Brother Bones

Rose accepted her uncle’s offer, as Aunt Myra discovered two or three days later. Coming in for an early call, and hearing voices in the study, she opened the door, gave a cry and shut it quickly, looking a good deal startled. The Doctor appeared in a moment, and begged to know what the matter was.

“How can you ask when that long box looks so like a coffin I thought it was one, and that dreadful thing stared me in the face as I opened the door,” answered Mrs. Myra, pointing to the skeleton that hung from the chandelier cheerfully grinning at all beholders.

“This is a medical college where women are freely admitted, so walk in, madam, and join the class if you’ll do me the honour,” said the Doctor, waving her forward with his politest bow.

“Do, auntie, it’s perfectly splendid,” cried Rose’s voice, and Rose’s blooming face was seen behind the ribs of the skeleton, smiling and nodding in the gayest possible manner.

“What are you doing, child?” demanded Aunt Myra, dropping into a chair and staring about her.

“Oh, I’m learning bones to-day, and I like it so much. There are twelve ribs, you know, and the two lower ones are called floating ribs, because they are not fastened to the breastbone. That’s why they go in so easily if you lace tight and squeeze the lungs and heart in the—let me see, what was that big word—oh, I know—thoracic cavity,” and Rose beamed with pride as she aired her little bit of knowledge.

“Do you think that is a good sort of thing for her to be poking over? She is a nervous child, and I’m afraid it will be bad for her,” said Aunt Myra, watching Rose as she counted vertebræ, and waggled a hip- joint in its socket with an inquiring expression.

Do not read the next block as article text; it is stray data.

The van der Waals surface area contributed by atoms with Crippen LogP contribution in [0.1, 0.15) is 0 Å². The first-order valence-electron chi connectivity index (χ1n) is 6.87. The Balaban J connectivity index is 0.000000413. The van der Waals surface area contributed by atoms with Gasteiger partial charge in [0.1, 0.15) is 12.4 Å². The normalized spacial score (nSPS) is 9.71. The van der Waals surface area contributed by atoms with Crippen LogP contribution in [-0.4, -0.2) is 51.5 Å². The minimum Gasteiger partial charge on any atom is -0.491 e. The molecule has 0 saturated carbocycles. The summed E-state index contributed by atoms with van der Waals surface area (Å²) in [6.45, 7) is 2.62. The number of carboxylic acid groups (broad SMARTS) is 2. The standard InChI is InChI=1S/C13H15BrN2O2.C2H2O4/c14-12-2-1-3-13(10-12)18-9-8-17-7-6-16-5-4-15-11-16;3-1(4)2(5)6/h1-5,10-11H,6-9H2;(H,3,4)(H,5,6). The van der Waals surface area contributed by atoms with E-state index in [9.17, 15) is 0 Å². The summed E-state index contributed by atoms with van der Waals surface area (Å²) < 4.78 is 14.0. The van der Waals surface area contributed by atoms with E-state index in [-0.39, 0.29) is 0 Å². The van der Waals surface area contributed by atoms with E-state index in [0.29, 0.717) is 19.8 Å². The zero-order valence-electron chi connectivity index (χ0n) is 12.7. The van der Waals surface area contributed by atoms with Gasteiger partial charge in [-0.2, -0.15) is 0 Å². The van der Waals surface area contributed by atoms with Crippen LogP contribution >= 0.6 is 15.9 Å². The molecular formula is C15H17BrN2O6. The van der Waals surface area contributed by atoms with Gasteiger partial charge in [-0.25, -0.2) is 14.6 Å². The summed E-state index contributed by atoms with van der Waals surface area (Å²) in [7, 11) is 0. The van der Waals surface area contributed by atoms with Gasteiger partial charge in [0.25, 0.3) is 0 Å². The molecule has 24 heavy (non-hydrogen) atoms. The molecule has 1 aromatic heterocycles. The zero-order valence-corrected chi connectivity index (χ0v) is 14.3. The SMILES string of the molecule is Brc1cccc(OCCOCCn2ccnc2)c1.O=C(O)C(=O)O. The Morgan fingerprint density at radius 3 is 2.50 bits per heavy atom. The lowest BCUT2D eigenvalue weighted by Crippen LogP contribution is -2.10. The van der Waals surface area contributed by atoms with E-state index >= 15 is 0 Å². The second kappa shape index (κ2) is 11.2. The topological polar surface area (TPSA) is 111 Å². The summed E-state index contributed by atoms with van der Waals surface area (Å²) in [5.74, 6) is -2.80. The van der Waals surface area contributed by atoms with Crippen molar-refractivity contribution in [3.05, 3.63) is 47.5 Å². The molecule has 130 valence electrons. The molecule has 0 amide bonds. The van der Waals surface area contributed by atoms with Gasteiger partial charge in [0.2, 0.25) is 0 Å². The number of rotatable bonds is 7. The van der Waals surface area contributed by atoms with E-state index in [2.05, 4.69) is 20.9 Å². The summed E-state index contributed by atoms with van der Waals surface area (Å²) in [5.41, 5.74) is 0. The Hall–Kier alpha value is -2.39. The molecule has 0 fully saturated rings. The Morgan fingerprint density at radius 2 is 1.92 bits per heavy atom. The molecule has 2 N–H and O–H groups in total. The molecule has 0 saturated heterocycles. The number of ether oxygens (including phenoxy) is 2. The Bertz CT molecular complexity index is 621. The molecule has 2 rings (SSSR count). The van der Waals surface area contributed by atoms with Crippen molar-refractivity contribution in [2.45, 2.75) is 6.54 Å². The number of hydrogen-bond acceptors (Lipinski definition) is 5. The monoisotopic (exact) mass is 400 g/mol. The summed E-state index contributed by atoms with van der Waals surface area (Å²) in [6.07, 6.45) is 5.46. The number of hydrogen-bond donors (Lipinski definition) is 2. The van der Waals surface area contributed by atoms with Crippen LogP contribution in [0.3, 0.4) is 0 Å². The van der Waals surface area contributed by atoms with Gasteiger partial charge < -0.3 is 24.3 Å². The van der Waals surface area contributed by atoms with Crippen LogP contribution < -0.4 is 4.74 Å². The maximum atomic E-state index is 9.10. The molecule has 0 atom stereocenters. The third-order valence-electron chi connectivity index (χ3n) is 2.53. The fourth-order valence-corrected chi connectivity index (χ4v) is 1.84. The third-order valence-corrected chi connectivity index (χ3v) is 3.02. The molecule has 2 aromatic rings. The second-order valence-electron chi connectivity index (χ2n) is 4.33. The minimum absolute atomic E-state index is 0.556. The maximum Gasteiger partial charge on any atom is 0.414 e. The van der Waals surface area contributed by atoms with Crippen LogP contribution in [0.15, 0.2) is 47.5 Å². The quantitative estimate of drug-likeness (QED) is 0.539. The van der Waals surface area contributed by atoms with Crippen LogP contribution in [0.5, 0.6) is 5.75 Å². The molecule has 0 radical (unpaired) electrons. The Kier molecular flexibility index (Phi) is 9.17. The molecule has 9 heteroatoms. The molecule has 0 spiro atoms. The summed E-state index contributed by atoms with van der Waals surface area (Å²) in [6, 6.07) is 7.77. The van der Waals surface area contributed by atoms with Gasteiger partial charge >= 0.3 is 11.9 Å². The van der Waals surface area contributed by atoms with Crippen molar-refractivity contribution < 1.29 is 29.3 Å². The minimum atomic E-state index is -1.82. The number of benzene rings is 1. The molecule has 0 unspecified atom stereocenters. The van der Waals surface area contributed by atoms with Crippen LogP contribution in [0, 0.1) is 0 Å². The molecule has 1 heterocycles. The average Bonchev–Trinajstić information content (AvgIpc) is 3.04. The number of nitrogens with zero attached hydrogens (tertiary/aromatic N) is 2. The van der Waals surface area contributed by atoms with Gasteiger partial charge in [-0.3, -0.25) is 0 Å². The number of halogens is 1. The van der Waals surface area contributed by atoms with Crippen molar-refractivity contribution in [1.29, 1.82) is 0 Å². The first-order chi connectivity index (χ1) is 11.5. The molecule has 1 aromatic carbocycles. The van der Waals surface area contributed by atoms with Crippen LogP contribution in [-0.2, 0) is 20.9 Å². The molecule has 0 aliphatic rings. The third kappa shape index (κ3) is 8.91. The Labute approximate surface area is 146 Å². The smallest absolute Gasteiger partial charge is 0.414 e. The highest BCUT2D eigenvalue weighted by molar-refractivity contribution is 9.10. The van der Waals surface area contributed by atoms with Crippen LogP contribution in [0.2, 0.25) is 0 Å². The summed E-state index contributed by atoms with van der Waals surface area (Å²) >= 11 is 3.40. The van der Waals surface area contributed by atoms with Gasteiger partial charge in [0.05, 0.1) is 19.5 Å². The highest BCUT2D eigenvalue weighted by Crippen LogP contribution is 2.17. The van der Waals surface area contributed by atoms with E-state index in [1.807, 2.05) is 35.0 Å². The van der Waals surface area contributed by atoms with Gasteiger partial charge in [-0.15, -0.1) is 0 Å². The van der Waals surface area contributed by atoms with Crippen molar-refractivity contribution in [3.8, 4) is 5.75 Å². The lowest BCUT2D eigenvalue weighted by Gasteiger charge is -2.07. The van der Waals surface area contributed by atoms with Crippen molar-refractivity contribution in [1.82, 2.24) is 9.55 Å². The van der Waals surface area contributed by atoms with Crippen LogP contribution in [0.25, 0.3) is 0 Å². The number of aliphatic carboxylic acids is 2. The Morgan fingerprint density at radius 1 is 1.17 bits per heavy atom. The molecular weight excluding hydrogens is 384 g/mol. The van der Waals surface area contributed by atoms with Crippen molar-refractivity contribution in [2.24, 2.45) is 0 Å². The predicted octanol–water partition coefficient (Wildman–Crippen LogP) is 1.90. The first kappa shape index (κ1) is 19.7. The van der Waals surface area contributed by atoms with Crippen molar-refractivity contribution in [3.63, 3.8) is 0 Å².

“An excellent study, for she enjoys it, and I mean to teach her how to manage her nerves so that they won’t be a curse to her, as many a woman’s become through ignorance or want of thought. To make a mystery or terror of these things is a mistake, and I mean Rose shall understand and respect her body so well that she won’t dare to trifle with it as most women do.”

“And she really likes it?”

“Very much, auntie! It’s all so wonderful, and so nicely planned, you can hardly believe what you see. Just think, there are 600,000,000 air cells in one pair of lungs, and 2,000 pores to a square inch of surface; so you see what quantities of air we must have, and what care we should take of our skin so all the little doors will open and shut right. And brains, auntie, you’ve no idea how curious they are; I haven’t got to them yet, but I long to, and uncle is going to show me a manikin that you can take to pieces. Just think how nice it will be to see all the organs in their places; I only wish they could be made to work as ours do.”

It was funny to see Aunt Myra’s face as Rose stood before her talking rapidly with one hand laid in the friendliest manner on the skeleton’s shoulder. Every word both the Doctor and Rose uttered hit the good lady in her weakest spot, and as she looked and listened a long array of bottles and pill-boxes rose up before her, reproaching her with the “ignorance and want of thought” that made her what she was, a nervous, dyspeptic, unhappy old woman.

“Well, I don’t know but you may be right, Alec, only I wouldn’t carry it too far. Women don’t need much of this sort of knowledge, and are not fit for it. I couldn’t bear to touch that ugly thing, and it gives me the creeps to hear about ‘organs,’ ” said Aunt Myra, with a sigh and her hand on her side.

“Wouldn’t it be a comfort to know that your liver was on the right side, auntie, and not on the left!” asked Rose with a naughty laugh in her eyes, for she had lately learnt that Aunt Myra’s liver complaint was not in the proper place.

  By PanEris using Melati.

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